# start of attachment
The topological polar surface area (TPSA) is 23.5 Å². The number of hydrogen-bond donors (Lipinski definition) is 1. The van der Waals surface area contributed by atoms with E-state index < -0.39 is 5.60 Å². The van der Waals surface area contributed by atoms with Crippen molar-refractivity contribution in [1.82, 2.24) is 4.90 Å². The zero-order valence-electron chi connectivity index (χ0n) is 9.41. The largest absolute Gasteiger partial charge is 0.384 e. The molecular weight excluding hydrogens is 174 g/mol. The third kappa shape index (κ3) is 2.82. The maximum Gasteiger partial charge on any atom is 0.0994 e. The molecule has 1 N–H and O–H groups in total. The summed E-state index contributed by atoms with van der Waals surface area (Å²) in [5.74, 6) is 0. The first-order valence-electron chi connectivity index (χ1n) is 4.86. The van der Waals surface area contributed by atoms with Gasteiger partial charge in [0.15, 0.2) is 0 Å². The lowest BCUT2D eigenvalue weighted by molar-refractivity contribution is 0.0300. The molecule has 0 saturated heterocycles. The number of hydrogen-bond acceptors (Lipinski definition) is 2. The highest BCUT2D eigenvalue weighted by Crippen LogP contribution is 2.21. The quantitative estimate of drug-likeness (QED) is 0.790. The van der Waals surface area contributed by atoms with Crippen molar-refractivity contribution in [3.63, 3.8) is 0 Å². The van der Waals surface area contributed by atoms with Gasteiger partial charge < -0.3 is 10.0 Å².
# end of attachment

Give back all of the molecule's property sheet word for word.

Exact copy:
The topological polar surface area (TPSA) is 23.5 Å². The number of hydrogen-bond donors (Lipinski definition) is 1. The van der Waals surface area contributed by atoms with E-state index < -0.39 is 5.60 Å². The van der Waals surface area contributed by atoms with Crippen molar-refractivity contribution in [1.82, 2.24) is 4.90 Å². The zero-order valence-electron chi connectivity index (χ0n) is 9.41. The largest absolute Gasteiger partial charge is 0.384 e. The molecular weight excluding hydrogens is 174 g/mol. The third kappa shape index (κ3) is 2.82. The maximum Gasteiger partial charge on any atom is 0.0994 e. The molecule has 1 N–H and O–H groups in total. The summed E-state index contributed by atoms with van der Waals surface area (Å²) in [5.74, 6) is 0. The first-order valence-electron chi connectivity index (χ1n) is 4.86. The van der Waals surface area contributed by atoms with Gasteiger partial charge in [0.15, 0.2) is 0 Å². The lowest BCUT2D eigenvalue weighted by molar-refractivity contribution is 0.0300. The molecule has 0 saturated heterocycles. The number of hydrogen-bond acceptors (Lipinski definition) is 2. The highest BCUT2D eigenvalue weighted by Crippen LogP contribution is 2.21. The quantitative estimate of drug-likeness (QED) is 0.790. The van der Waals surface area contributed by atoms with Crippen molar-refractivity contribution in [3.63, 3.8) is 0 Å². The van der Waals surface area contributed by atoms with Gasteiger partial charge < -0.3 is 10.0 Å².